I was first introduced to the ceramics of Joe Fafard while attending the Ontario College of Art in the early 1970s. He was part of a group of sculptors working with clay in western Canada that had captured the attention of the media.
Even though renowned New York art critic Clement Greenberg dismissed his work as being “…a little bit too ‘mignon,’” Fafard was determined to follow his own artistic path. Instead of submitting to modern abstract painting and minimalist sculpture trends, Fafard decided that his ceramic subjects should emanate from his own experience, and would include the people and farm animals that populated his hometown.
His work was featured in Arts Canada, and his seated portraits, infused with a variety of fun props, expanded to authors, artists, prime ministers and priests. “I Don’t Have to Work that Big” (www.youtube.com/watch?v=4ToRyoYO8g) by the National Film Board documented the evolution of this process and showed a number of prominent Canadians admiring their portraits.
What is wonderful about Fafard’s oeuvre is that it is accessible to a wide audience. I don’t know of anyone who has not been impressed by his work. Fafard’s famous cows, now life-size and cast in bronze, can be seen grazing in front of the Toronto Dominion Centre, adding a bit of pastoral charm to the urban landscape. Some of his current works, a series of intricately die cut, carefully enameled, steel wild horses, give the impression of a herd of these majestic animals in motion. He was awarded the Order of Canada in 1981 for his monumental contribution to the arts in this country.
Whenever I begin a ceramics unit, I always make sure that the class has a chance to get acquainted with Joe’s work. Several impressive exhibition catalogues are presented and I even bring in the small bronze piece that I own, to make sure the students have an understanding of how the artist has created seemingly lifelike sculpture by distorting our notions of reality.
It is one thing to discuss the elements and principles of design in a classroom—but nothing eclipses the experience of seeing the work and interacting with it. Queen Elizabeth is in the National Gallery’s permanent collection and has always been popular with my students. One can see first hand the non-traditional colouring techniques the artist has used, and the slightly disproportionately larger hands and feet. The fact that the monarch’s purse is resting carefully behind her infuses the work with a note of humour—a quality that is evident in much of Fafard’s work. A large equestrian installation is now part of the Gallery’s outdoor sculpture garden.
I received a late autumn notice announcing “Prairie Companions” a joint show involving Fafard and lifelong friend Russel Yuristy at the Cube Gallery in Ottawa’s trendy Westboro Village. I called colleague Evelyn Michaud and together we viewed the breathtaking work at the opening reception. That so many of Fafard’s pieces were being shown together in a local independent gallery was simply beyond belief.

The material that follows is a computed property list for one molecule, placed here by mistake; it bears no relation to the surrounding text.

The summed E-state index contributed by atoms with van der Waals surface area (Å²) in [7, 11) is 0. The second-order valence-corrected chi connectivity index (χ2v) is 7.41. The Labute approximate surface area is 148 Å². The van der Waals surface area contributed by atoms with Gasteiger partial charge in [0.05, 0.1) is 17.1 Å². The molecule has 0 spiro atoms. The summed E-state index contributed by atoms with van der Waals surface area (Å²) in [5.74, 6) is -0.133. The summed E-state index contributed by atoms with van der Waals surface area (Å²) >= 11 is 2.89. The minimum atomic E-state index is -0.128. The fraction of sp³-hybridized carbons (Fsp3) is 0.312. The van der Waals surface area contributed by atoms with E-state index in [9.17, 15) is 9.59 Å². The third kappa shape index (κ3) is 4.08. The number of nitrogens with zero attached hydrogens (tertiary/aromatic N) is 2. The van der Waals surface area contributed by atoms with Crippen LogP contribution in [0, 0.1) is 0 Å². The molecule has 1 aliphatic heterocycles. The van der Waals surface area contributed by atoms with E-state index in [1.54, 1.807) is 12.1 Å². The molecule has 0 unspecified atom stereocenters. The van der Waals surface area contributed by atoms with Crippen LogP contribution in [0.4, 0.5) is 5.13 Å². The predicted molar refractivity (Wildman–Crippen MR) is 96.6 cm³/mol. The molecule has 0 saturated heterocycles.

The show did not disappoint.
Yuristy is a fine painter and printmaker whose art also focuses on personal experience with nature and local wildlife and was the perfect partner for this endeavour. His impressive pieces filled the walls of the gallery. Fafard had the floor. His horses and cows are infused with vitality and have to be seen to be believed. Three large wolf bronzes acted as guardians of the exhibit, and their eyes seemed to follow you through the gallery space.
I congratulated gallery owner Don Monet for making this opportunity possible, and judging by the number of red “sold” stickers, the people in Ottawa were eager to see more of Joe and Russel’s work.
When I discovered that Fafard would be at the gallery later in the week, I was determined to make a second visit and encouraged the fine arts teachers in my department to come along.
Meeting one’s heroes can be daunting and even somewhat disappointing when the experience does not live up to personal expectations. Nothing could have been farther from the truth with Joe. I had a chance to tell the artist something I had always wanted to tell him—that beyond my personal admiration for all he has created, his work has had a profound influence on all my students, and he has really made a difference in their lives.
We talked for about fifteen minutes. I confessed that I loved an early seated figure he had created of Henri Richard and asked who owned the piece today. He smiled warmly as kindred hockey fans often do, and said it was in his own personal collection and that he had always admired the “Pocket Rocket’s” tenacity and skill on the ice in spite of his small stature.
Joe was kind enough to pose for a few pictures and took the trouble to sign my first day covers of the Canada Post stamps depicting his work. He confided that his father was a postmaster, and that the special commemorative postmark on the envelopes bore the name of his Sainte-Marthe, Saskatchewan post office.
It was an afternoon I will always remember.
ABOUT THE AUTHOR
Irv Osterer is the Department Head of Fine Arts and Technology at Merivale High School in Ottawa, ON.
This article is from Canadian Teacher Magazine/s Jan/Feb 2013 issue.